Tips: Promoting Children's Health
VOLUNTEERING AT A HEALTH CLINIC OR NON-PROFIT
- Before you go to a health clinic or a non-profit that promotes children's health, research the organization and the community it serves so that you can learn about the challenges faced by the children.
- The easiest way to do this is to talk with the leadership and/or other volunteers who work at the agency.
- If you are volunteering within a particular initiative or for an event (e.g. immunization drive, nutrition education, enrollment assistance for CHIP), learn about the available resources and/or necessary training.
- Include parents and guardians in all decisions and activities. Encourage them to support their children's participation in physical activities, health services, and healthy eating.
- Community and volunteer programs that promote regular physical activity among children could be among the most effective strategies for reducing the public health burden of chronic diseases associated with sedentary lifestyles. Programs that provide students with the knowledge, attitudes, skills, and confidence to participate in physical activity may go a long way toward establishing active lifestyles among young people that will continue into their adult lives.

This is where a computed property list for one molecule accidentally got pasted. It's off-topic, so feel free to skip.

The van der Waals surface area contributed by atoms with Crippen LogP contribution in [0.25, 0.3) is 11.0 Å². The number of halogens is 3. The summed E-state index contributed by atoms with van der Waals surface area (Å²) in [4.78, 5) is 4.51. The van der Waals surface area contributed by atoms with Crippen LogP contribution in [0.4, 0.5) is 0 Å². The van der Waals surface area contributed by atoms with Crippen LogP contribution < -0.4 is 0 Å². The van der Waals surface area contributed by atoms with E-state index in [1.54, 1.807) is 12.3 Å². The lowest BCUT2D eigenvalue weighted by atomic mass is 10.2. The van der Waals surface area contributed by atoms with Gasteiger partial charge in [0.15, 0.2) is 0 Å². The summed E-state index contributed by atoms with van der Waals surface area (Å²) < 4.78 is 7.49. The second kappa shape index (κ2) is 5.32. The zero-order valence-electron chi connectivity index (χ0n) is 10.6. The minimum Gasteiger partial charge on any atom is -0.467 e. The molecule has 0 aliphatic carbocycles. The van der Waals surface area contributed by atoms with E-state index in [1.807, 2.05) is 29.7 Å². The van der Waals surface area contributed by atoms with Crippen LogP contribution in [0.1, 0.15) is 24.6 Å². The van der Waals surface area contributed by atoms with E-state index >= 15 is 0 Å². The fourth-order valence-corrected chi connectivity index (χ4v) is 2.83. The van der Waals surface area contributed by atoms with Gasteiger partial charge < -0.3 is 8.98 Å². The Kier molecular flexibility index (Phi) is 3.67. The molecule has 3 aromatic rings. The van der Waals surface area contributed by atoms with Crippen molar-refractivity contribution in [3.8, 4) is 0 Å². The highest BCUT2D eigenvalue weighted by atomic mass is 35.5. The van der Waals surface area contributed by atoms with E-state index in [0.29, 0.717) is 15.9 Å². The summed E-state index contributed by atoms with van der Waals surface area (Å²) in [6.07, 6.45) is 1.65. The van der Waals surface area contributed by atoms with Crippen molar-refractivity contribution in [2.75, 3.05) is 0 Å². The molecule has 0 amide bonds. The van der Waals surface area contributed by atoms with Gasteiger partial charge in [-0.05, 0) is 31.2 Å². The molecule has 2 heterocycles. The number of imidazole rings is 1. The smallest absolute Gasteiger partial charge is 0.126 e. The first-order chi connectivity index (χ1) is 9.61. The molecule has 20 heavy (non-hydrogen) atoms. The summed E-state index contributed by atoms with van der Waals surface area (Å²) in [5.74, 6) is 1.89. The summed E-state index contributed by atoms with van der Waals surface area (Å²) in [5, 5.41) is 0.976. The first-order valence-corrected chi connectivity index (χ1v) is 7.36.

- Contact a local Boys and Girls Club or YMCA to serve as a volunteer.
VOLUNTEERING AT BACK-TO-SCHOOL HEALTH DRIVES
- Local health clinics and municipal governments often sponsor health fairs for children and provide free dental exams, immunizations, and access to pediatricians. Contact your local clinic to see how you can help. Offer to distribute flyers, work a booth, or fundraise for the cause.
- Immunizations are critical to keeping kids healthy and in school. According to a 2006 CDC survey, 23% of black children and 20% of Hispanic children had not received the recommended five-vaccine series by the age of 35 months. Contact your local American Academy of Pediatrics chapter and see how you can help.
Centers for Disease Control and Prevention, National Center for Health Statistics (2006) http://childstats.gov/americaschildren/care.asp.